Oakland Ca. area

mbeck5 Member Posts: 1
edited March 2014 in Prostate Cancer #1
My best friend lives near Oakland and was diagnosed with prostate cancer. After researching, he decided on the radical surgery option. He is 57 years old. Does anyone have any knowledge of surgeons in that area(I have read the experience of the surgeon is critical) or any other recommendations. I live in Texas and want to help him any way I can without being overly aggressive. Thanks for your help.


  • Benji48
    Benji48 Member Posts: 117
    Here's a reprint of an article which may be helpful.
    Overcoming prostate cancer

    The experts at Alta Bates Summit are pioneering advanced treatments to beat prostate cancer and save countless lives. Sometimes life throws you curveballs that make Major League pitches seem like gentle tosses. One of the most frustrating is a cancer diagnosis.

    And for men in the East Bay, prostate cancer is a devastating statistic – with an incident rate that’s higher than in many other areas of California.

    The upside for these men, however, is that prostate cancer, if caught early, is a very beatable disease. And right here in the East Bay, men can access some of the most state-of-the-art, successful treatments available anywhere in the country. At Alta Bates Summit, men with prostate cancer benefit from care delivered at a facility known widely for its extensive research and adoption of the latest techniques and treatments.

    Start with screening

    “Prostate cancer is a highly curable form of cancer when it’s detected early,” says Joel Piser, M.D., chief of urology at the Alta Bates campus. “But to detect it early, men need to get screened regularly. Right now, the PSA (prostate-specific antigen) blood test is the most sensitive indicator that there might be cancer in the prostate.” Even if a man feels healthy, stresses Dr. Piser, he needs an annual PSA test and digital rectal exam beginning around age 50. All African-American men (who have a higher incidence of the disease than Caucasian men) and those with a family history of the disease should begin screenings earlier, around age 40.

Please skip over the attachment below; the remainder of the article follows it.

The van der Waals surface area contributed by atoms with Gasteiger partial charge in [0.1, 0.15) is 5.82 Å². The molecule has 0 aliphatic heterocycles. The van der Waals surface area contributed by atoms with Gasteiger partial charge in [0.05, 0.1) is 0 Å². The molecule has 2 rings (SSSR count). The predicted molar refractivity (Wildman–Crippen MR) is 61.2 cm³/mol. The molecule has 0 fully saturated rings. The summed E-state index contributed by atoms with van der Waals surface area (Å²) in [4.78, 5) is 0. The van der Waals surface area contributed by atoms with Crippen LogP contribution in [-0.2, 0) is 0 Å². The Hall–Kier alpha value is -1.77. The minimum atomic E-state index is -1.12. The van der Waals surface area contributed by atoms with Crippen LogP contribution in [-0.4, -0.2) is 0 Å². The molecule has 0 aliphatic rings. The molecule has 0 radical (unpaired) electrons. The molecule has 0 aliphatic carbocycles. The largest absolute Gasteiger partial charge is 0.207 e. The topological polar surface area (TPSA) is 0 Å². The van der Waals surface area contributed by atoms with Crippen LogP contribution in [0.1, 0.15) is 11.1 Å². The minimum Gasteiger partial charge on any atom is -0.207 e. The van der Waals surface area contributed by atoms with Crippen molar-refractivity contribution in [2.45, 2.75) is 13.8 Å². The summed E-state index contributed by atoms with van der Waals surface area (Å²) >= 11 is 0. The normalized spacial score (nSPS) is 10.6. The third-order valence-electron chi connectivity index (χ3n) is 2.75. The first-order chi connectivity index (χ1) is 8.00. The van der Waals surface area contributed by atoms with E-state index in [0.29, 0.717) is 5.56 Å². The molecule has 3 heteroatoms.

When the cancer hasn’t spread beyond the prostate, surgery to remove this gland is one of the most common treatments. An amazing advance-robotic surgery has taken this option to a new level of refinement. Urologist James Karol, M.D., is one of the Alta Bates Summit specialists skilled in the daVinci Robotics System to perform surgeries. During the procedure, Dr. Karol sits at a console and views the inside of the body via a 3-D camera that magnifies items to 10 times the size an unaided eye can see. With this view, he operates tiny robotic instruments that cut and sew more precisely than human hands.

    “This is the wave of the future,” says Dr. Karol. “This is a minimally invasive surgery that has a lot of advantages for patients. Since the incisions are much smaller, (patients) have a faster recovery and a shorter hospital stay, and because of the precision, we can do a good job of sparing the nerves that affect erectile function.”

    Big results with tiny seeds

    Another effective means of controlling cancer confined to the prostate is called brachytherapy. This technique employs safe, tiny radioactive seeds implanted into the prostate. The seeds’ radiation destroys the cancer cells, but because of their precise placement, spares healthy tissue.

    For patients with cancer confined to the prostate, the 10-year cure rates for external radiation, brachytherapy, and surgical treatments are approximate 90 percent. So if the results are so similar, what factors determine a patient’s route? A lot depends on personal preference. “Some people feel more secure knowing the entire prostate has been removed through surgery, while others like the concept of keeping their anatomy intact, so they choose radiation,” says Dr. Demanes. “The risks and side effects of surgery and radiation are also somewhat different.

    For a referral to an experienced physician affiliated with Alta Bates Summit who treats prostate cancer, call (510) 869-6777.

    best of luck, Ben